Friday, January 28, 2011

The Trailer

The Dungeon Master Trailer from The Strong Brothers on Vimeo.

Acting 101 - Finding Thad

We begin with Rider on a typical day.

Tonight, he will be acting in his friend Chris Levitus' short film, playing a disturbed gangster named Thad - who is described in the script as "manicured and sickly...he will slit your throat slowly."

Tonally, though, it's a comedy. A neo-noir comedy. So...funny, gross, kind-of-old-fashioned gangster-killer.

After much consultation with Chris, it's time to get ugly.

The shaving begins. Mustache. Definitely.

And flatten down the hair.

Next step: skinny black pants and undertaker shoes. Button the shirt all the way up.

Body posture?

This is the key. I imagine Thad as sinewy, lizard-like. In the script, he's touching things, molesting objects. Smelling his fingers.

He needs to be uncomfortable to look at.

I've always thought it's most uncomfortable to watch somebody who thinks they have a better body than they do - when they move one way (graceful, sexy, slinky) but their body tells a whole other story (forced, flabby, soft).

Which means: a belly. Definitely a pot belly.

Add a coat and make the posture more effeminate and creepy. It's becoming less and less likely I will get laid during the shoot.

Once on set, we do the final touches. We discover the key to a true pedophile stache is shaving down the top of it. Just a pencil-thin line of anti-sexy.

Hair is flattened and parted in the middle. Some make-up for a more pasty look, and glycerin for a sweaty (no, greasy is a better word) forehead.

An even tighter shirt to accentuate the belly. Unexplainable, dirty band-aids added to random fingers.

And Thad is born.

Me with writer/director Chris Levitus on set, photo by Mallory Morrison

Wednesday, January 19, 2011

Director's Statement

Now that it's completely picture-locked, I thought I would post our Director's Statement for The Dungeon Master. Sometimes when you're submitting to festivals they ask for one of these - it's supposed to be an explanation of the why and how of your movie.

If you've been reading this blog from the beginning, there's probably not a whole lot of new stuff in here, but nonetheless...enjoy.


We developed the story for The Dungeon Master to explore what is "cool" and what is "geeky" in a world where adults regularly collect action figures and dress up for conventions. Even the most tolerant and open-minded folks seem to have a point where they snap - where they look at a Star Trek fan, or a video gamer, and want to scream, "Can't you just be normal?!"

We were fascinated by the fact that in our culture, we don't judge people if they wear the jersey of their favorite basketball team everyday of the week, or obsess over fantasy football, or paint their faces in their team's colors...but good old fashioned geeks are still fair game to ridicule.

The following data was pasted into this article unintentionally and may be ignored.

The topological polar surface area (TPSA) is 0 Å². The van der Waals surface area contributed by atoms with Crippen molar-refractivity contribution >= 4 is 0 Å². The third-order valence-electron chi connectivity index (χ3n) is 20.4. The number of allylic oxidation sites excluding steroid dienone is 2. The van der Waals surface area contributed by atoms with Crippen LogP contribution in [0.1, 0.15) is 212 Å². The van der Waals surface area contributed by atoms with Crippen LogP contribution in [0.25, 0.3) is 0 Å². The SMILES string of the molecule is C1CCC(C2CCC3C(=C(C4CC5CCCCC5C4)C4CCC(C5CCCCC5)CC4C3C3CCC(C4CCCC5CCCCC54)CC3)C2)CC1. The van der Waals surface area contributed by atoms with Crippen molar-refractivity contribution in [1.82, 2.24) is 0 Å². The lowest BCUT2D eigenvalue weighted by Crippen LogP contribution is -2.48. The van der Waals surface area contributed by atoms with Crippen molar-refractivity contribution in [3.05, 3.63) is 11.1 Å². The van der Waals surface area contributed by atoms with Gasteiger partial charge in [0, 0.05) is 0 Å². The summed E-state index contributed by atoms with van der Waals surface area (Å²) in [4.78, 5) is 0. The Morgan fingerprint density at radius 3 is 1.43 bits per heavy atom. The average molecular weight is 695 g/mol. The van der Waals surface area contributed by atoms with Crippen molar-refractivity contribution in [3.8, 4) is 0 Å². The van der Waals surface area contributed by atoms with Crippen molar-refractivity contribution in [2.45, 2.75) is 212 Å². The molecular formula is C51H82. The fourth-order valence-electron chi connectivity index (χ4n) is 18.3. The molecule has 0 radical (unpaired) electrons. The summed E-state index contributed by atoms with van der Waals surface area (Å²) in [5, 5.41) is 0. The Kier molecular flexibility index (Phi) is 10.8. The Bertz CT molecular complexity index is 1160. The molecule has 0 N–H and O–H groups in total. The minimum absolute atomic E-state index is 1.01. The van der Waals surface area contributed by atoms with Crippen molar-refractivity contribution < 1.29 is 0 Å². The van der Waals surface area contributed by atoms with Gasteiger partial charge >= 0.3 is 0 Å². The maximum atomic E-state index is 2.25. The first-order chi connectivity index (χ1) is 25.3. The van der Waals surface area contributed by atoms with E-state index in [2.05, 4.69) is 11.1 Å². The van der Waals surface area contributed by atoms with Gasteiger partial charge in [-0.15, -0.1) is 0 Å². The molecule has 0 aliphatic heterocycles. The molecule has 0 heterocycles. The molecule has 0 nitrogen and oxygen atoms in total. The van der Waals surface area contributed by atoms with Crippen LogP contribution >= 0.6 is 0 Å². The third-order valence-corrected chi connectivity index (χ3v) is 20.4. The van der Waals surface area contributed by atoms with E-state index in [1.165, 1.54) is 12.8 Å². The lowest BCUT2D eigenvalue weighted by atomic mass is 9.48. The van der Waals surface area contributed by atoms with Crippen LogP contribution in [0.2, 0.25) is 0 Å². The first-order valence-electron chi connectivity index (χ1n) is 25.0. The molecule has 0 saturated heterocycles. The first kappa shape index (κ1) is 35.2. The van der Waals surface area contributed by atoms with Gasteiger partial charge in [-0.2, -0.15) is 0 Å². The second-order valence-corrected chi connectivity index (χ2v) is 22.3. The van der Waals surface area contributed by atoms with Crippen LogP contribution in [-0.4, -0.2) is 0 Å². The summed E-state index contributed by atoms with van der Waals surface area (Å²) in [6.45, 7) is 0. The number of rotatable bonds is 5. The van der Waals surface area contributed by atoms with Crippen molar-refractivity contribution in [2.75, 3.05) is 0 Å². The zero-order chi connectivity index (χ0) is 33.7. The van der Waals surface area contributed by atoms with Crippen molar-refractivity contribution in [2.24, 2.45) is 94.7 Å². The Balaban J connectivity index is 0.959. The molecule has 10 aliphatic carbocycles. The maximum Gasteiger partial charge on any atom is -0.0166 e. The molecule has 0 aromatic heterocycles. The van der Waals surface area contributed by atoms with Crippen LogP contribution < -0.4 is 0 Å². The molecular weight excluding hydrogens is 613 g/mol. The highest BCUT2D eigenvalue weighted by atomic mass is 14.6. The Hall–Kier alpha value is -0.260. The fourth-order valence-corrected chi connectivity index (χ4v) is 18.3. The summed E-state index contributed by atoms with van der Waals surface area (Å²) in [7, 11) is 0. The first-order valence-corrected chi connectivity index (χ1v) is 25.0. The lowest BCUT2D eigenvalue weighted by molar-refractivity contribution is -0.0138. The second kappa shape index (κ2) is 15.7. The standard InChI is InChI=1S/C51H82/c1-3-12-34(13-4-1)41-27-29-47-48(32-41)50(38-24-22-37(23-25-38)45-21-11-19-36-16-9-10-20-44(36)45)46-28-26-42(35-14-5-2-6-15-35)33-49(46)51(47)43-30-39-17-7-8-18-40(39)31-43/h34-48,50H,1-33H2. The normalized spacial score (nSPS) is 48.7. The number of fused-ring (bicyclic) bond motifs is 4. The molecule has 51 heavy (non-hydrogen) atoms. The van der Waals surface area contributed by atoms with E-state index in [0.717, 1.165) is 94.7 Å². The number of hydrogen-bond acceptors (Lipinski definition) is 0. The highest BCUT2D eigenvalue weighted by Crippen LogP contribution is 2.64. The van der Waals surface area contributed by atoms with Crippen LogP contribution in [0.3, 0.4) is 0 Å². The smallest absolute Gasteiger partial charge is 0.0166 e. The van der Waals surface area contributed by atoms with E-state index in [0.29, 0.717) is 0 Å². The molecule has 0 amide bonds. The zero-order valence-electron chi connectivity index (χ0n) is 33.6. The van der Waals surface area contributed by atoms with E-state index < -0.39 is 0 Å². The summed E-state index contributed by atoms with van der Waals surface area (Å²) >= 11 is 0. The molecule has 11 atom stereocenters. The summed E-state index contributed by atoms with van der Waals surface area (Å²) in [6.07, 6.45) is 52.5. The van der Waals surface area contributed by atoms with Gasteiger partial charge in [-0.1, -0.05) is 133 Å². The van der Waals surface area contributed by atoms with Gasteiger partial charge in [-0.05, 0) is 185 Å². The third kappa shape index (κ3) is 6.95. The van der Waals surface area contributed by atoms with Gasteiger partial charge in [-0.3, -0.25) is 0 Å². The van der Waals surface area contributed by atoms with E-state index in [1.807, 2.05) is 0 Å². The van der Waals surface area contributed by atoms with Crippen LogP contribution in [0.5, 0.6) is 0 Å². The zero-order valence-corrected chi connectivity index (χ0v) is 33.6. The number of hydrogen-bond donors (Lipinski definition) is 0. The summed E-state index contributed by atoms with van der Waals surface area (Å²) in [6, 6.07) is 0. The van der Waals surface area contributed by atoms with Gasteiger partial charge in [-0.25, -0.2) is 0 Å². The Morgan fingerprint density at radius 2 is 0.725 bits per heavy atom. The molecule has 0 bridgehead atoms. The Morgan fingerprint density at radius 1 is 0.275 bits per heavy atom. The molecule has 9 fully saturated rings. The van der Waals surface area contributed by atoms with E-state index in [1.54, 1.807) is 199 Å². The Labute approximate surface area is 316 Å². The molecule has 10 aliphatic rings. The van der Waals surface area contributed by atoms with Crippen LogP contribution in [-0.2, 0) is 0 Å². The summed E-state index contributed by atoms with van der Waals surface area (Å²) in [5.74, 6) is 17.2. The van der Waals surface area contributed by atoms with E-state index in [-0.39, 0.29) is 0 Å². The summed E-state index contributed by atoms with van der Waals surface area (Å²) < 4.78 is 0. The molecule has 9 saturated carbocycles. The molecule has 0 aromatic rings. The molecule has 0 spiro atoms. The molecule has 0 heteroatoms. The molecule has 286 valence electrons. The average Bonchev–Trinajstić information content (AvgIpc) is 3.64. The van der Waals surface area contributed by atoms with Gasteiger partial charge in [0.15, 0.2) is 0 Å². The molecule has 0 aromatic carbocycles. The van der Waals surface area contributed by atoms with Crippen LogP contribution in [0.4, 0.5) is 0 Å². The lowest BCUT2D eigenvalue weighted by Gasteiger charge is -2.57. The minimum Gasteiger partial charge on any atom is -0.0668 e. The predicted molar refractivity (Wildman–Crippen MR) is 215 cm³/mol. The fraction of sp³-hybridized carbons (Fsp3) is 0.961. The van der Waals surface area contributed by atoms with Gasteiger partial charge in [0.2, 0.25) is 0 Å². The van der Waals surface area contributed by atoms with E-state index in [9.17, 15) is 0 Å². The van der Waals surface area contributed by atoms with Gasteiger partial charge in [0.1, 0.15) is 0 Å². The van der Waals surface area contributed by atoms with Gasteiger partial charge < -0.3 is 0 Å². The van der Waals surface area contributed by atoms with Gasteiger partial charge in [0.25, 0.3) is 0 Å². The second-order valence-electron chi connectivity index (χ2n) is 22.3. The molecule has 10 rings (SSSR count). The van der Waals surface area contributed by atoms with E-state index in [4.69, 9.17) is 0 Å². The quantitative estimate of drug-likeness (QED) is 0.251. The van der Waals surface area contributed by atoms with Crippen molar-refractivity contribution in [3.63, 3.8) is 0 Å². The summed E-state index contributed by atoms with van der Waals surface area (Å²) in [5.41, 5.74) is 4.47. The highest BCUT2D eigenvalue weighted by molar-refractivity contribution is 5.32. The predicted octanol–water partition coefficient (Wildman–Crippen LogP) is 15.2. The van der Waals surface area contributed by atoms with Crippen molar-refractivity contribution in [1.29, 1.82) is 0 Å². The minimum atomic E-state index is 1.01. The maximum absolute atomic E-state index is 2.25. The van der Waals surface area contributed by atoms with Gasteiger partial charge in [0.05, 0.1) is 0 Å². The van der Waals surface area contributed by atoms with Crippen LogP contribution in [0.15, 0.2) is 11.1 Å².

Also, The Dungeon Master is based on a true story. Mostly.

When we were kids, we were both geeks - we played Dungeons and Dragons and all sorts of other things that make you a social outcast as an adult. As teenagers, we discovered how uncool girls thought these activities were, and so we let them fall by the wayside.

A couple years ago, however, we decided it might be fun to try again. But we approached it in an ironic way. We decided to have a tongue-in-cheek D&D game night.

We couldn't remember all the rules, and so we invited a friend-of-a-friend to come and help us. When this person came to our big game night, he was - in many ways - a stereotypical, awkward geek. We all got along fine and had an OK time, but the next morning the two of us realized a couple things:

1) that we felt compelled to make fun this poor guy and

2) that we were doing so out of of our own insecurity.

We were too cool. Our irony was a self-defense mechanism - and we were letting our insecurities get in the way of having a good time. We were acting like self-loathing snobs who go to a dance, and then stand on the sidelines and make fun of the people dancing.

If we were honest with ourselves, we wanted to participate in a geeky activity, but we were still scared of being perceived as geeks.

The Dungeon Master was our way to dramatize this tension and weave it into a fun, revenge-of-the-nerds narrative.

Stylistically, we wanted to shoot the short in a way that gave nods to both a hipster, mumblecore sensibility (handheld, improvisational - dripping with irony and sarcasm) and big budget fantasy films (sweeping, rich in color - earnest). We wanted our visual style to cross from one to the other and grow more beautiful as the story pushes our identification away from the judgmental cool kids and towards the brave, lonely geek in a cape.

-The Strong Brothers

Thursday, January 13, 2011

New Story Published

I have a short story in the current issue of Whiskey Island Magazine.

My story has war! Sex! Gambling! Yes, it's all crammed into only a few thousand words.

They have some of the issue (#58) online, but not all of it.
So, if you're interested in reading my story, you got to do this the olde fashioned way and order the single issue for $6 ... or hey, go ahead and subscribe to a whole year of this fantastic magazine.

You'll physically get a copy in the mail. Crazy, right? But when we meet someday, I can sign it for you.

Here's their Facebook page.

Here's their site.

Hope you like the story. Drop me a line after you read it.